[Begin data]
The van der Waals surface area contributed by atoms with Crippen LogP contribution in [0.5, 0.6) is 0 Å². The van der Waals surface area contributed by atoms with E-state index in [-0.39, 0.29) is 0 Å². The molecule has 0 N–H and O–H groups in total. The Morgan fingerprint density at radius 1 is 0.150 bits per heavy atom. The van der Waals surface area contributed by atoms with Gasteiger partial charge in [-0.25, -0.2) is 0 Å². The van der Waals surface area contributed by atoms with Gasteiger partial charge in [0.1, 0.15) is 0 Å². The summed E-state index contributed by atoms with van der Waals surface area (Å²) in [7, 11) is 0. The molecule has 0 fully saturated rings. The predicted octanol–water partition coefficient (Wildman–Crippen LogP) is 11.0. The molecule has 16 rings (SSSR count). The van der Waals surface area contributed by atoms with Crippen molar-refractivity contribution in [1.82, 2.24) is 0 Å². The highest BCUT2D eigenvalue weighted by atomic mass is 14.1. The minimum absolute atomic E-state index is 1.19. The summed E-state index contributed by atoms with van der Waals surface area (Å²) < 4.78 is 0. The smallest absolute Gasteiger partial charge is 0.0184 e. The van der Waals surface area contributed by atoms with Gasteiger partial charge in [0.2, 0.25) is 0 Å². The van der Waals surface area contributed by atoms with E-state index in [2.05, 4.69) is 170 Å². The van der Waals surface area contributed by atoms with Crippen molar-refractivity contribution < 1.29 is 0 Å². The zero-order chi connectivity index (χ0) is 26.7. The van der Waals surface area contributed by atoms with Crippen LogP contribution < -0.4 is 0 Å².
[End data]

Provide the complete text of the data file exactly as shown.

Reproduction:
The van der Waals surface area contributed by atoms with Crippen LogP contribution in [0.5, 0.6) is 0 Å². The van der Waals surface area contributed by atoms with E-state index in [-0.39, 0.29) is 0 Å². The molecule has 0 N–H and O–H groups in total. The Morgan fingerprint density at radius 1 is 0.150 bits per heavy atom. The van der Waals surface area contributed by atoms with Gasteiger partial charge in [-0.25, -0.2) is 0 Å². The van der Waals surface area contributed by atoms with Gasteiger partial charge in [0.1, 0.15) is 0 Å². The summed E-state index contributed by atoms with van der Waals surface area (Å²) in [7, 11) is 0. The molecule has 0 fully saturated rings. The predicted octanol–water partition coefficient (Wildman–Crippen LogP) is 11.0. The molecule has 16 rings (SSSR count). The van der Waals surface area contributed by atoms with Crippen molar-refractivity contribution in [1.82, 2.24) is 0 Å². The highest BCUT2D eigenvalue weighted by atomic mass is 14.1. The minimum absolute atomic E-state index is 1.19. The summed E-state index contributed by atoms with van der Waals surface area (Å²) < 4.78 is 0. The smallest absolute Gasteiger partial charge is 0.0184 e. The van der Waals surface area contributed by atoms with Gasteiger partial charge in [0.2, 0.25) is 0 Å². The van der Waals surface area contributed by atoms with E-state index in [2.05, 4.69) is 170 Å². The van der Waals surface area contributed by atoms with Crippen molar-refractivity contribution < 1.29 is 0 Å². The zero-order chi connectivity index (χ0) is 26.7. The van der Waals surface area contributed by atoms with Crippen LogP contribution < -0.4 is 0 Å².